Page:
I'm currently developing an application following the Clean Architecture principles (at least I'm trying really hard to follow these).
All my Dependency Injections are done manually, without any Framework.
One of my Use Case consists of the user being able to answer to a question he was asked.
If he/she is wrong, nothing happens, he can try again
If he/she is right, a list of things happens :
I get back his/her current session, and modify the state of that session. (Update session step - DB read)
I get back a contact record from the database (Get Contact step - DB read)
I send a mail into an in-app mailbox with this contact information (basically it's a database insert of a message) (Send Mail step - DB write)
I save the updated session (Save session step - DB write)
I push an event into a custom Message Queue (Programm event step - Queue write)
All of the work described above are the steps I need to go through if the user answer to this question; it's kind of an Application Logic. For that reason, I created a specific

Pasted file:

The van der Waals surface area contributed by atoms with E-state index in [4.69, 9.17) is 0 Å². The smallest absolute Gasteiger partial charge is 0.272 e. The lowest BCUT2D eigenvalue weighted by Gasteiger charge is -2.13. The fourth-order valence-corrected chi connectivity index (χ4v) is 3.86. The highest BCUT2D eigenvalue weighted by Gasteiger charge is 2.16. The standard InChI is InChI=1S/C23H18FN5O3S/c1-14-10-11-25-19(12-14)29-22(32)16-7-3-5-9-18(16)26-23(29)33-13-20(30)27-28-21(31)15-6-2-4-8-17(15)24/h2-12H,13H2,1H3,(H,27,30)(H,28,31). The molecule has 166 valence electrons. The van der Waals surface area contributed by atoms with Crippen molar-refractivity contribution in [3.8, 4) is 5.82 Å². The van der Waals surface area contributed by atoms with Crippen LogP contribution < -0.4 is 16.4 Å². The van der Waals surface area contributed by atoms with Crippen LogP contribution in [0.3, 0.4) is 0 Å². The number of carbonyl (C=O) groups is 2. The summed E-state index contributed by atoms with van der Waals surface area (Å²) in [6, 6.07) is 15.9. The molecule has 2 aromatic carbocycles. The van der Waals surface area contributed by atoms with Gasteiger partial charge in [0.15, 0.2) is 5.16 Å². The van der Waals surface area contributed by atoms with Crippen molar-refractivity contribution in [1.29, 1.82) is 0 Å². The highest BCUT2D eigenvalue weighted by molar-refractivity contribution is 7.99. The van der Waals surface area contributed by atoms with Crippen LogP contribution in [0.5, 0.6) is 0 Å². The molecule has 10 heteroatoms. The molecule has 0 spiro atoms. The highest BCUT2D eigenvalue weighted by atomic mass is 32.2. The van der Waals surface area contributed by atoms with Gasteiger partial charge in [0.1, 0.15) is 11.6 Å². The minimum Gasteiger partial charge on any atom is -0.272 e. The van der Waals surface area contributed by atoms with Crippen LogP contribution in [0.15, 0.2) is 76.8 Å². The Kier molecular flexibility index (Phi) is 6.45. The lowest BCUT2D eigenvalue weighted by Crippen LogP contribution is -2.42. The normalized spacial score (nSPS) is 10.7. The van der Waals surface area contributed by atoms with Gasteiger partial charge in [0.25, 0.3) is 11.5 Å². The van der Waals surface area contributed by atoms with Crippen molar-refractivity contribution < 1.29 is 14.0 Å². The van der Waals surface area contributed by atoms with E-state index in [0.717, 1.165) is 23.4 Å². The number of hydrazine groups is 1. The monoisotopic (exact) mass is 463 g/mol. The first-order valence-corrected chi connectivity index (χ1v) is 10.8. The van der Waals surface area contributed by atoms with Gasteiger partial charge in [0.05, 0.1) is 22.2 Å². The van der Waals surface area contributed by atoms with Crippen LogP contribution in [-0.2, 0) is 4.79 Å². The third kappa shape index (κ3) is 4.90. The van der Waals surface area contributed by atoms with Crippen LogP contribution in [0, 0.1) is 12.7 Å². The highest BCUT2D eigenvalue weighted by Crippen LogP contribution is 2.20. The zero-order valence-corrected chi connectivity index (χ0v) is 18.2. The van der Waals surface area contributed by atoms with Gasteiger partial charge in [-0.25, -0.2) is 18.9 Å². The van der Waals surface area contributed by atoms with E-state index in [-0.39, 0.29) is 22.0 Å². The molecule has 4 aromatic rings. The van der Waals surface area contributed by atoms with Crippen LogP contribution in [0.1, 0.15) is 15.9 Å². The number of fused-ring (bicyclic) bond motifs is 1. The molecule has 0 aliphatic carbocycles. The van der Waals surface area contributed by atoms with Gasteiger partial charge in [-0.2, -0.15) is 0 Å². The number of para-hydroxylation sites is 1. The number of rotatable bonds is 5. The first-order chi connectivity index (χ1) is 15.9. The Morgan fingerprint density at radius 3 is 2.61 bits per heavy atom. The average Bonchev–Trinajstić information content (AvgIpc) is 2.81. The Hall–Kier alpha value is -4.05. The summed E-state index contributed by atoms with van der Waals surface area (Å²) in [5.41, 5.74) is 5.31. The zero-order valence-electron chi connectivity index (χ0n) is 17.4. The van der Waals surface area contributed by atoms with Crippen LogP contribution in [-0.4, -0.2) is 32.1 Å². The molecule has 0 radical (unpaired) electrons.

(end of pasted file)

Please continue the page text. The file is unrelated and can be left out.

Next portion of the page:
AnswerQuestionUseCase which do all of this.
Because of all these databases interactions, I now have 5 dependencies injected into my Use Case, and I'm starting to think this is a code smell of bad design. The unit test of this class is ugly, not quite readable with all these mocks.
I searched a bit how to deal with this issue, and I found that Function Composition might be a good way to avoid so many dependencies, but I've found that if a go that way, all of the Application Logic would go outside of my Use Case, deported into the presenter maybe.
I could also break my Use Case into smaller Use Cases, but that just hide the issue, pushing the dependencies elsewhere.
I thought the Use Case was a block of Application Logic which you couldn't break apart for a specific use case of your app.
Is my understanding of what should be a Use Case any good ? How would you deal with that many dependencies ? How would you use Composition over DI to avoid so many mocks inside the unit test of this case ?